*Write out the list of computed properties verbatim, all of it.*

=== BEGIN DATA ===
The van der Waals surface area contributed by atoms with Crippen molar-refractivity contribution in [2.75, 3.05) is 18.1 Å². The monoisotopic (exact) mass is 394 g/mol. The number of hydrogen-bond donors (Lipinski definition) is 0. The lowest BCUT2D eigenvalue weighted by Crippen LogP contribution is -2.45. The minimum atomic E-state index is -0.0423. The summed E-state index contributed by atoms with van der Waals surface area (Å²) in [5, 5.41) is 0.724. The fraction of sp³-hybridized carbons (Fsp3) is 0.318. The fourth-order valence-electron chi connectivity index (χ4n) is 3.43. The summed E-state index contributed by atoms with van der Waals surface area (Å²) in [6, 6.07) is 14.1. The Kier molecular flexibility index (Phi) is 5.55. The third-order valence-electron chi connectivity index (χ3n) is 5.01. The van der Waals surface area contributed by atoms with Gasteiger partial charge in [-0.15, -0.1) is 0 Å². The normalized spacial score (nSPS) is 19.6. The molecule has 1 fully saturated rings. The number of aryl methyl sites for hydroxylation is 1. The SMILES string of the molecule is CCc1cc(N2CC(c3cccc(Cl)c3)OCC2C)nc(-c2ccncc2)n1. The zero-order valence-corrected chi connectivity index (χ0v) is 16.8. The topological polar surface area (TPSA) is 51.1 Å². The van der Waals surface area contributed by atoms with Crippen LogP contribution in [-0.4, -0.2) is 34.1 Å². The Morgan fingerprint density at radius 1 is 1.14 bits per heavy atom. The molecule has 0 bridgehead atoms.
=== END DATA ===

The van der Waals surface area contributed by atoms with Crippen molar-refractivity contribution in [2.75, 3.05) is 18.1 Å². The monoisotopic (exact) mass is 394 g/mol. The number of hydrogen-bond donors (Lipinski definition) is 0. The lowest BCUT2D eigenvalue weighted by Crippen LogP contribution is -2.45. The minimum atomic E-state index is -0.0423. The summed E-state index contributed by atoms with van der Waals surface area (Å²) in [5, 5.41) is 0.724. The fraction of sp³-hybridized carbons (Fsp3) is 0.318. The fourth-order valence-electron chi connectivity index (χ4n) is 3.43. The summed E-state index contributed by atoms with van der Waals surface area (Å²) in [6, 6.07) is 14.1. The Kier molecular flexibility index (Phi) is 5.55. The third-order valence-electron chi connectivity index (χ3n) is 5.01. The van der Waals surface area contributed by atoms with Gasteiger partial charge in [-0.15, -0.1) is 0 Å². The normalized spacial score (nSPS) is 19.6. The molecule has 1 fully saturated rings. The number of aryl methyl sites for hydroxylation is 1. The SMILES string of the molecule is CCc1cc(N2CC(c3cccc(Cl)c3)OCC2C)nc(-c2ccncc2)n1. The zero-order valence-corrected chi connectivity index (χ0v) is 16.8. The topological polar surface area (TPSA) is 51.1 Å². The van der Waals surface area contributed by atoms with Crippen LogP contribution in [-0.4, -0.2) is 34.1 Å². The Morgan fingerprint density at radius 1 is 1.14 bits per heavy atom. The molecule has 0 bridgehead atoms.